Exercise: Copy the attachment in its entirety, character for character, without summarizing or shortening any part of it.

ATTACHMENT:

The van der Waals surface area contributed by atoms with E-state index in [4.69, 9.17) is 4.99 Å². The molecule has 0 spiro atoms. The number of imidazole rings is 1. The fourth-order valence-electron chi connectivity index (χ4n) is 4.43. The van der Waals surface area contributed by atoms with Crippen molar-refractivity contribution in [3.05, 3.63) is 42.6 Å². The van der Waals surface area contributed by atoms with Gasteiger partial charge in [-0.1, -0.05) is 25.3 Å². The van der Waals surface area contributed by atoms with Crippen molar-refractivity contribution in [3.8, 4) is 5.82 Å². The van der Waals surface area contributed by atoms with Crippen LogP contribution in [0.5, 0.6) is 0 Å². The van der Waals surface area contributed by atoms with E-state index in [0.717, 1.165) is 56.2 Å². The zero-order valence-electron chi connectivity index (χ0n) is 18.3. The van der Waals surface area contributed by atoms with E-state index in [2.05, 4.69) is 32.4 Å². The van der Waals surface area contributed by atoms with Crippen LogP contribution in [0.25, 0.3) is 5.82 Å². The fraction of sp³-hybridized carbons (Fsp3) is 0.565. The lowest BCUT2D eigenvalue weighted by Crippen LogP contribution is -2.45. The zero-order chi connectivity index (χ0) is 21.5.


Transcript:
The van der Waals surface area contributed by atoms with E-state index in [4.69, 9.17) is 4.99 Å². The molecule has 0 spiro atoms. The number of imidazole rings is 1. The fourth-order valence-electron chi connectivity index (χ4n) is 4.43. The van der Waals surface area contributed by atoms with Crippen molar-refractivity contribution in [3.05, 3.63) is 42.6 Å². The van der Waals surface area contributed by atoms with Gasteiger partial charge in [-0.1, -0.05) is 25.3 Å². The van der Waals surface area contributed by atoms with Crippen molar-refractivity contribution in [3.8, 4) is 5.82 Å². The van der Waals surface area contributed by atoms with Crippen LogP contribution in [0.5, 0.6) is 0 Å². The van der Waals surface area contributed by atoms with E-state index in [0.717, 1.165) is 56.2 Å². The zero-order valence-electron chi connectivity index (χ0n) is 18.3. The van der Waals surface area contributed by atoms with E-state index in [2.05, 4.69) is 32.4 Å². The van der Waals surface area contributed by atoms with Crippen LogP contribution in [0.25, 0.3) is 5.82 Å². The fraction of sp³-hybridized carbons (Fsp3) is 0.565. The lowest BCUT2D eigenvalue weighted by Crippen LogP contribution is -2.45. The zero-order chi connectivity index (χ0) is 21.5.